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Realizing East Kalimantan’s Green Vision through Localized Forest Management

Two-thirds of Indonesia’s East Kalimantan province is covered by forests. These forests play a vital role in the storage of carbon and advancement of biodiversity as well as providing forest communities with homes and livelihoods. The management of Indonesia’s forests has become steadily decentralized in recent decades in an effort to enhance economic outputs and reduce deforestation. East Kalimantan’s new Forest Management Unit Centre intends to strengthen local authorities’ ability to profit economically while protecting forests from threats, such as illegal logging, land encroachment, and fires.

Most of Indonesia’s forests are “production forests” in which extractive economic activities are permitted. According to the country’s Ministry of Environment and Forestry, limited law enforcement capacity and other weaknesses in forest management have led to degradation— from mining and illegal logging to the establishment of new plantations on forested land. The view of forests as a source of timber‑based economic returns is too limited, and a more holistic management of forest landscape is needed to capture and safeguard the value of their ecosystem services.

The Indonesian government perceives the establishment and strengthening of localized forest management units (FMUs) ascritical to gaining more effective and

sustainable management. Fully operational the FMUs work as public service agencies that attract and manage investment and development in forests. Most of the units are business-oriented, seeking investment from private license holders, state-owned enterprises, or communities themselves; some take protection of forests as their primary function, prioritizing investment in ecosystem services and promoting the sustainable use of forest products, such as rattan, bamboo, gum, agarwood, honey, and medicinal plants.

Additionally, FMUs involve local communities in the sustainable management of forests. Community members can become active participants in the governance of the resources, including the monitoring and reporting of forest inventories and prevention of illegal logging.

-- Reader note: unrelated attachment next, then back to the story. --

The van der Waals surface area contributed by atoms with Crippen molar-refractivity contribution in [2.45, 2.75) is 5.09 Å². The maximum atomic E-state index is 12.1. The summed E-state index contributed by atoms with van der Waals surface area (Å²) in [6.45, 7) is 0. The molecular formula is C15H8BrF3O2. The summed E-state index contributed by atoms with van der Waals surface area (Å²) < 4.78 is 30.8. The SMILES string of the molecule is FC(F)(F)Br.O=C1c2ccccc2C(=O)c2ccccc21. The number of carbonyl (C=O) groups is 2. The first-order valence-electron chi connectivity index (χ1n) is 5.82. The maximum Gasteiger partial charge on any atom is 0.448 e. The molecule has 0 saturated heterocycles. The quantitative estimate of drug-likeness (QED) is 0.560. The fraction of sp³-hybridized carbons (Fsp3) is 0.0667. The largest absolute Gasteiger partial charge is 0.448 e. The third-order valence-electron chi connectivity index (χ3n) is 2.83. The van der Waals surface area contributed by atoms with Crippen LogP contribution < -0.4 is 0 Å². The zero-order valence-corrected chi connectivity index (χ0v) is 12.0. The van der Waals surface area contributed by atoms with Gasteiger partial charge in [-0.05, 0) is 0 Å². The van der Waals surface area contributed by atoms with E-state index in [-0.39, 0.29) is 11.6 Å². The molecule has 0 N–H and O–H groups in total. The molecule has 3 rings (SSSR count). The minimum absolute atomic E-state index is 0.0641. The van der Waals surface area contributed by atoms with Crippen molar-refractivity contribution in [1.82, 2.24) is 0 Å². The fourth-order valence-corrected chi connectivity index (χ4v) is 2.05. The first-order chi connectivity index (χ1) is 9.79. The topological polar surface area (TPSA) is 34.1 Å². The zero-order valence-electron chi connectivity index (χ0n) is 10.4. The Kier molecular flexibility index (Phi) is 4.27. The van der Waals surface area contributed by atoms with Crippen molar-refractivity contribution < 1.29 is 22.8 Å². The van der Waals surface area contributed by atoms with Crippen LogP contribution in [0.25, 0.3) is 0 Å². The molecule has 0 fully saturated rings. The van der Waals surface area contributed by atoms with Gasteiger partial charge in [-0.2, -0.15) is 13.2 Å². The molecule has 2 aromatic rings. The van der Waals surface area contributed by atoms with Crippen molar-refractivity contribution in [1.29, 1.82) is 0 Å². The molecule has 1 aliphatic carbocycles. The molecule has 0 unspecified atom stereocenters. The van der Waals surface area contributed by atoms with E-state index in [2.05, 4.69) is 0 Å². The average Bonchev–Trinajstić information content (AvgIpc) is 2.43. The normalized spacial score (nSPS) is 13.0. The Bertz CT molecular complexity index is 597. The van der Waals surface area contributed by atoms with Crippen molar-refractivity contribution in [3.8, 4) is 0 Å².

East Kalimantan’s new Forest Management Unit (FMU) Centre will backstop and strengthen the work of FMUs throughout the province. In 2018, the center began delivering trainings designed to build up the capacity of FMUs in long-term forest management planning, develop and apply strategic plans, and incorporate emission reductions in economic activities in forests. To date, there are nine FMUs—from a total of twenty-one FMUs in this province—that have already finalized their long-term plans, covering the management of 3,854,704 hectares of forests, from a total of 8,157,019 hectares.


“These trainings and workshops are expected to improve the capacity of FMUs to plan and formulate business plans and manage the forest in a sustainable manner, contributing to emission reductions,” said Duratma Momo, an official with the East Kalimantan Forestry Office, at the first workshop held at the FMU Centre.

The opening of the FMU Centre is a primary example of the green growth and low-carbon development that Indonesia’s Ministry of National Development Planning has been stimulating over the past five years. Stronger community engagement is expected to improve management and governance as well as preserve and restore the sustainable, ecologically-sound productivity of forest resources.

The Global Green Growth Institute has been supporting the government in setting up the provincial FMU Centre and helped design forest management plans for East Kalimantan. The process has now been replicated in Central Kalimantan.

“Indonesian officials have a vision to make East Kalimantan a green province by 2045. GGGI is adding its experience and expertise here, at the provincial level, to enhance skills and capacity to deal with challenges and achieve the green vision,” said Benjamin Tular, Forest and Land Use Lead at GGGI Indonesia.

Since 2013, GGGI in Indonesia has been partnering and working closely with the Ministry of National Development Planning as its focal point, mainstreaming green growth and low-carbon development into the country’s national—as well as regional—development plans.

In 2018, GGGI began facilitating the preparation of the National Medium-Term

Development Plan 2020–2024, as part of ongoing support under the joint Government of Indonesia–GGGI Green Growth Program. This support includes an advisory role in the strategic process of the nation-wide rationalization of forest land designation, which will assist Indonesia in working to enhance landscape‑based planning.

The establishment and strengthening of FMUs will significantly enhance the capacity to implement this
planning. GGGI will continue to support national and regional governments to ensure the development and
sustainability of FMU operations under the umbrella of green growth and low-carbon development as well as the endeavor to improve Indonesia’s forest governance.

East Kalimantan’s FMU Centre intends to continue its capacity-building workshops, enabling more of the
province’s forest management units to fully take up their roles in regulating forest use, providing business services to local communities, and helping sustain the forests that 80–95 million Indonesians rely on for their livelihoods.

“We are also working with the FMUs on ideas and plans for protecting forests as part of sustainable landscapes in which the ecosystem services provided by the forests will be recognized and managed and thus help sustain businesses in other sectors,” adds Tular.

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